America’s Sunday Supper, from 10 a.m.- 2p.m. at the Central Rappahannock Library, 1201 Caroline St., F’brg. Celebration of the Martin Luther King, Jr. Day of Service and the America’s Sunday Supper Initiative. Veterans’ organizations will be on hand to provide information on health counseling and screening, transitional housing, and veteran’s benefits. Free care packages will be provided. The event is free to the public. For more info email Karen Griffin or call John White of the VFW Post 3103, (540) 373-6560. Sponsored by : Alpha Kappa Alpha Sorority, Inc. Xi Upsilon Omega Chapter; Points of Light Fdn.; F’brg Area Alumnae Chapter Delta Sigma Theta Sorority, Inc.; Natl. Council of Negro Women, Stafford-F’brg Area Section; Natl. Pan-Hellenic council of Greater F’brg.; Omega Psi Phi Fraternity, Inc., Tau Rho Chapter; and Veteran’s Assn. Representatives (Veterans of Foreign Wars (VFW), Post 3103 and Women’s Auxiliary VFS Post 3103.

Sunday, Jan. 19

Annual Skate for Wesley fundraising event at Stan’s Skateland. 5:30-7:30 p.m.

Thursday, Jan. 23

Meeting of the FOSL Book Club. Book of the month, David Baldacci’s “The Hit.” Meets at 6 p.m. While an RSVP is not necessary, it would be appreciated so we may have enough

Trina Weber is proud to announce the birth of her grandson, Joseph Preston Lee. Born to Kayla Weber and Michael Lee of Montross at 1:23 p.m. on January 9, 2014. He was 8 lbs. 4 oz and 21 inches long.




Saturday, Jan. 25

Drifter Pride 5K Fun Run at the Beach. 10 a.m. start time. There is no registration required and no entry fee for the 5K Fun Run/ Walk, we just ask for a monetary donation, 100% of which will be used to help raise money to benefit our school system and the children in it. You may dress in Black & Gold to show your DRIFTER PRIDE. Memorial Ribbons will also be sold at this event. NN Audubon Society will conduct a bird walk at Regent Point Marina on Locklies Creek near Topping, VA. 8:30 a.m. Many different bird sightings probable. Warm clothing and water resistant footwear are recommended. There will be several pairs of loaner binoculars available. Call Frank Schaff at 804-462-0084 to let him know that you are coming in case the walk is cancelled.

Wednesday, Jan. 29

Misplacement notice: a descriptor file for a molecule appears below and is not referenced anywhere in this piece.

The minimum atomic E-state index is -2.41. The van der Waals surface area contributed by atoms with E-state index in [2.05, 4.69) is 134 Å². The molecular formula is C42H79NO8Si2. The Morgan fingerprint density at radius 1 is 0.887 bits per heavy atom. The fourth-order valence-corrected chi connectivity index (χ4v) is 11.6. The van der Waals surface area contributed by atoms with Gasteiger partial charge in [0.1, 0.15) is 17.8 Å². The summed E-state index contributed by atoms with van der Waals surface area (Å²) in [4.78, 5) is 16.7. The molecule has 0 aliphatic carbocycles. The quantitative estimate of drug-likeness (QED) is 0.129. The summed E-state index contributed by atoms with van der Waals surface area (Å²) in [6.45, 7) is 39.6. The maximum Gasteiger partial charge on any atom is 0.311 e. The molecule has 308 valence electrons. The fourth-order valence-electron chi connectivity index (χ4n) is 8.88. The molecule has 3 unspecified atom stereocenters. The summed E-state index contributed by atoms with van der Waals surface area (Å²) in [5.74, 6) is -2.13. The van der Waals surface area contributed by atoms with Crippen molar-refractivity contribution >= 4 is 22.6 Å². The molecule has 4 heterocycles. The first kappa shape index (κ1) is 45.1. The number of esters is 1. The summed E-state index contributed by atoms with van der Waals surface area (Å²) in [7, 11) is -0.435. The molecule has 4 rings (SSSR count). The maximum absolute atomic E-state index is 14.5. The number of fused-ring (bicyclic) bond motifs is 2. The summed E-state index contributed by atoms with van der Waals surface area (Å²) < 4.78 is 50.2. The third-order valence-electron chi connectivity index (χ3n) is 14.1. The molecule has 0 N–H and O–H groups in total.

Town Hall Meeting, Dahlgren District. All are welcome. UMWDahlgren Campus. 7-9 p.m.

Tuesday, Feb. 4

Red Cross sponsored Blood Drive at the American Legion Post 89 on Dahlgren Road.

Saturday, Feb. 15

NN Youth Performing Arts Fdn. to present “Snow Queen” at 2 p.m. & 6:30 p.m. All tickets $12. Northumberlhand HS. (804) 443-7517.

SPARTANBURG, SC — Dr. David S. Wood, provost of Wofford College, has announced the Dean’s List students for the Fall 2013 Semester, including: Rachael Michelle Moss from Kinsale, VA. To be named to the Dean’s List, a student must be enrolled for at least 12 semester hours of graded courses and attain a semester grade point average of 3.6 or higher. Wofford College, established in 1854, is an independent liberal arts college of 1,600 students in Spartanburg, S.C. Wofford ranks 7th nationally in the percentage of undergraduates receiving credit for study abroad.

Military News Air Force Airman Cameron L. Taylor graduated from basic military training at Joint Base San Antonio-Lackland, San Antonio, Texas. The airman completed an intensive, eight-week program that included training in military discipline and studies, Air Force core values, physical fitness, and basic warfare principles and skills. Airmen who complete basic training earn four credits toward an associate in applied science degree through the Community College of the Air Force. Taylor is the son of William Taylor of Montross. He is a 2012 graduate of Washington and Lee High School, Montross.

.Elks Lodge 2666 is holding a special Charity Bingo Game on Feb. 1 at 12:30 p.m. (Doors will open at 12:30…games will start at 1:30) All proceeds will be donated to the Colonial Beach Schools. Food and drinks will be available. 719 Ferry Landing Road (Just off 205 at Mattox Creek Bridge) Come join the fun!!!! (804) 224-0364

P A U L I N E K N O W L E S D V M, L L C


Animal Adoption

snacks, to or leave a voicemail at 775-7951 ext 22.

College News

It’s a Boy!


Includes rabies shot at no additional cost

2014 KG Little League registration period OPEN Registration for the 2014 KGLL season will be held as follows: Jan. 18; Jan. 25; Feb. 1 in the KGMS cafeteria from 9 a.m.-2 p.m. each of the scheduled days. Email the President of KGLL if you have more questions: roberts@



UMW-Dahlgren Campus Room 248 Every 2nd & 4th Wednesday at 7:00 p.m.



COMMUNITY WELCOMED Become the speaker and leader you want to be.

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Scheduled Community Event? Send the details to The Journal for the Community Calendar or call (540) 709-7495. Subscribe to The Journal $24 per year Call 540-775-2024

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Wednesday, Jan. 15, 2014

The Journal